Flatness – is the condition of a surface having all elements in one plane.
Free State Variations – is a term used to describe distortion of a part after removal of forces applied during manufacture.
Least Material Condition (LMC) – implies that condition of a part feature of size wherein it contains the least (minimum) amount of material, examples, largest hole size and smallest shaft size. It is opposite to maximum material condition.
Independency Symbol [ASME Y14.5-2009 Section 2.7.3] – The Independency symbol is applied to the size dimension in order to invoke the principle of independency to regular features of size and override Rule #1.
Maximum Material Condition (MMC)– is that condition of a part feature wherein it contains the maximum amount of material within the stated limits of size. That is: minimum hole size and maximum shaft size.
Movable Datum Targets [ASME Y14.5-2009 Section 4.24.6] – The movable datum target symbol may be used to indicate movement of the datum target datum feature simulator.
Number of Places – the X is used along with a value to indicate the number of times a dimension or feature is repeated on the drawing.
Parallelism – is the condition of a surface, line, or axis, which is equidistant at all points from a datum plane or axis.
Parting Lines [ASME Y14.5-2009 Section 3.14] – are depicted on casting/forging/molded part drawings as a phantom line extending beyond the part in applicable views, with the parting line symbol added.
Perpendicularity – is the condition of a surface, axis, or line, which is 90 deg. From a datum plane or a datum axis.
Position Tolerance – defines a zone within which the axis or center plane of a feature is permitted to vary from true (theoretically exact) position.
Profile of a Line – is the condition permitting a uniform amount of profile variation, ether unilaterally or bilaterally, along a line element of a feature.
Profile of a Surface – is the condition permitting a uniform amount of profile variation, ether unilaterally or bilaterally, on a surface.
Projected Tolerance Zone – applies to a hole in which a pin, stud, screw, etc., is to be inserted. It controls the perpendicularity of the hole to the extent of the projection from the hole and as it relates to the mating part clearance. The projected tolerance zone extends above the surface of the part to the functional length of the pin, stud, and screw relative to its assembly with the mating part.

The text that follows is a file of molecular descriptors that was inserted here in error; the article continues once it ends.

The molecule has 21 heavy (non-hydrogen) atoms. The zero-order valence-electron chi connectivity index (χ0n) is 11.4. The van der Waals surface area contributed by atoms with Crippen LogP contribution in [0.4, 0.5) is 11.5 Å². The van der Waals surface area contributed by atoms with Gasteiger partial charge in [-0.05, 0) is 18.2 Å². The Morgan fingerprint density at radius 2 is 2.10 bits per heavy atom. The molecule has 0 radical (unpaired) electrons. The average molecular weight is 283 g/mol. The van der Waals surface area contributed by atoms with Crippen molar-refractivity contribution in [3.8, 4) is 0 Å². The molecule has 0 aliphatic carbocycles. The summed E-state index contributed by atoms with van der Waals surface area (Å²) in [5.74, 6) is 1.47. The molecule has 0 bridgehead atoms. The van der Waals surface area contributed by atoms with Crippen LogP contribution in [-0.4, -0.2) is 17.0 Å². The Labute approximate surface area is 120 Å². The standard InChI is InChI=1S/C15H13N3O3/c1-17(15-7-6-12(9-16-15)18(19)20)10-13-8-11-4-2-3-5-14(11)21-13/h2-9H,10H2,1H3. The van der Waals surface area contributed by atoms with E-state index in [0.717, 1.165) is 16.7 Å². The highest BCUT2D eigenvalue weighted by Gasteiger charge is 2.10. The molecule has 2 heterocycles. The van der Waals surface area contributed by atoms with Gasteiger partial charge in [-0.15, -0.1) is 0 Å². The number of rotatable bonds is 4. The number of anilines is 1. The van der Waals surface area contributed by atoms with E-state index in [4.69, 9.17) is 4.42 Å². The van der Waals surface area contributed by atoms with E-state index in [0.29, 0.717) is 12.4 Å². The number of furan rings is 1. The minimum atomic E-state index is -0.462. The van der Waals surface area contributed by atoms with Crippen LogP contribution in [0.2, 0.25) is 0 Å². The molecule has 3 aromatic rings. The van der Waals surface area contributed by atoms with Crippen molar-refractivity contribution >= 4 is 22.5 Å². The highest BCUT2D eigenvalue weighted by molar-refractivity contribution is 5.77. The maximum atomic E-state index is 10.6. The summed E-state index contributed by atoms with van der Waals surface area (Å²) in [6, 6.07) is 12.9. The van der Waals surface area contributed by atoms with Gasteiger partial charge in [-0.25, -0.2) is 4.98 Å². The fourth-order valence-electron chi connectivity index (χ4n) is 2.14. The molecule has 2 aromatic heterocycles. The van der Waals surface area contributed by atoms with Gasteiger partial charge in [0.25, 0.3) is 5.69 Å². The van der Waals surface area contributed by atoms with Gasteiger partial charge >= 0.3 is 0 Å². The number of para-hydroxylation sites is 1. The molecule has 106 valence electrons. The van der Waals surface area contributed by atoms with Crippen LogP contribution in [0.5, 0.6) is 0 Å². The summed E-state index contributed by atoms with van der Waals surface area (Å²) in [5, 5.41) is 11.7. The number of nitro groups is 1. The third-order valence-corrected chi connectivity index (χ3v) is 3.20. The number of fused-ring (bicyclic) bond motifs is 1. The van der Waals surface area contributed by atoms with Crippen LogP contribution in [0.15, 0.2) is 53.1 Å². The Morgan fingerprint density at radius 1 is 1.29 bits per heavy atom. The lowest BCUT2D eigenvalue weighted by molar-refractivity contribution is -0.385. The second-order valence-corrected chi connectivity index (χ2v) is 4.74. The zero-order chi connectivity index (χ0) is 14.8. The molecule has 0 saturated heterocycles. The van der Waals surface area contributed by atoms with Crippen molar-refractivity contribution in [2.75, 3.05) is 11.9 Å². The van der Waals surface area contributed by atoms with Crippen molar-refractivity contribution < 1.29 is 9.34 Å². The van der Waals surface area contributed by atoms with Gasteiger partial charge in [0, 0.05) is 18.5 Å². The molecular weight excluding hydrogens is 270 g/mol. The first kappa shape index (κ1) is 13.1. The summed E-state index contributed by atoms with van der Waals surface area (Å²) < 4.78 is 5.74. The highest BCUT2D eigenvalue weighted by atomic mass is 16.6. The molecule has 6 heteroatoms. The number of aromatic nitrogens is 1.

Radius – creates a zone defined by two arcs (the minimum and maximum radii). The part surface must lie within this zone.
- Reference Dimension – a dimension usually without tolerance, used for information purposes only. It does not govern production or inspection operations. (Auxiliary dimension in ISO)
- Regardless Of Feature Size (RFS) – the condition where the tolerance of form, runout or location must be met irrespective of where the feature lies within its size tolerance.
Roundness – describes the condition on a surface of revolution (cylinder, cone, sphere) where all points of the surface intersected by any plane.
Runout – is the composite deviation from the desired form of a part surface of revolution through on full rotation (360 deg) of the part on a datum axis.
Slope – is used to indicate slope for flat tapers. This symbol is always shown with the vertical leg to the left.
Spherical Diameter – shall precede the tolerance value where the specified tolerance value represents spherical zone. Also, a positional tolerance may be used to control the location of a spherical feature relative to other features of a part. The symbol for spherical diameter precedes the size dimension of the feature and the positional tolerance value, to indicate a spherical tolerance zone.
Spherical Radius – precedes the value of a dimension or tolerance.
Spotface [ASME Y14.5-2009 Section 1.8.14] – Counterbore and spotface previously used the same symbol. A spotface now looks like the counterbore symbol with the addition of the letters SF.
Square – is used to indicate that a single dimension applies to a square shape. The symbol precedes the dimension with no space between.
Statistical Tolerance – is the assigning of tolerances to related components of an assembly on the basis of sound statistics (such as the assembly tolerance is equal to the square root of the sum of the squares of the individual tolerances). By applying statistical tolerancing, tolerances of individual components may be increased or clearances between mating parts may be reduced. The increased tolerance or improved fit may reduce manufacturing cost or improve the product’s performance, but shall only be employed where the appropriate statistical process control will be used. Therefore, consideration should be given to specifying the required Cp and /or Cpk or other process performance indices.
Straightness – a condition where an element of a surface or an axis is a straight line.
Symmetry – is a condition in which a feature (or features) is symmetrically disposed about the center plane of a datum feature.
Tangent Plane – indicating a tangent plane is shown. The symbol is placed in the feature control frame following the stated tolerance.
Target Point – indicates where the datum target point is dimensionally located on the direct view of the surface.
Total Runout – s the simultaneous composite control of all elements of a surface at all circular and profile measuring positions as the part is rotated through 360.
Datum Translation Symbol [ASME Y14.5-2009 Section 3.3.26 ] – This symbol indicates that a datum feature simulator is not fixed at its basic location and shall be free to translate.
Unilateral and Unequally Disposed Profile Tolerance [ASME Y14.5-2009 Section 220.127.116.11] – To indicate that a profile of a surface tolerance is not symmetrical about the true profile, this symbol is used. The first value in the feature control frame is the total width of the profile tolerance. The value following the symbol is the amount of the tolerance that is in the direction that would allow additional material to be added to the true profile.
What Is Geometric Dimensioning and Tolerancing [GD&T] and Symbols.pdf
View / Download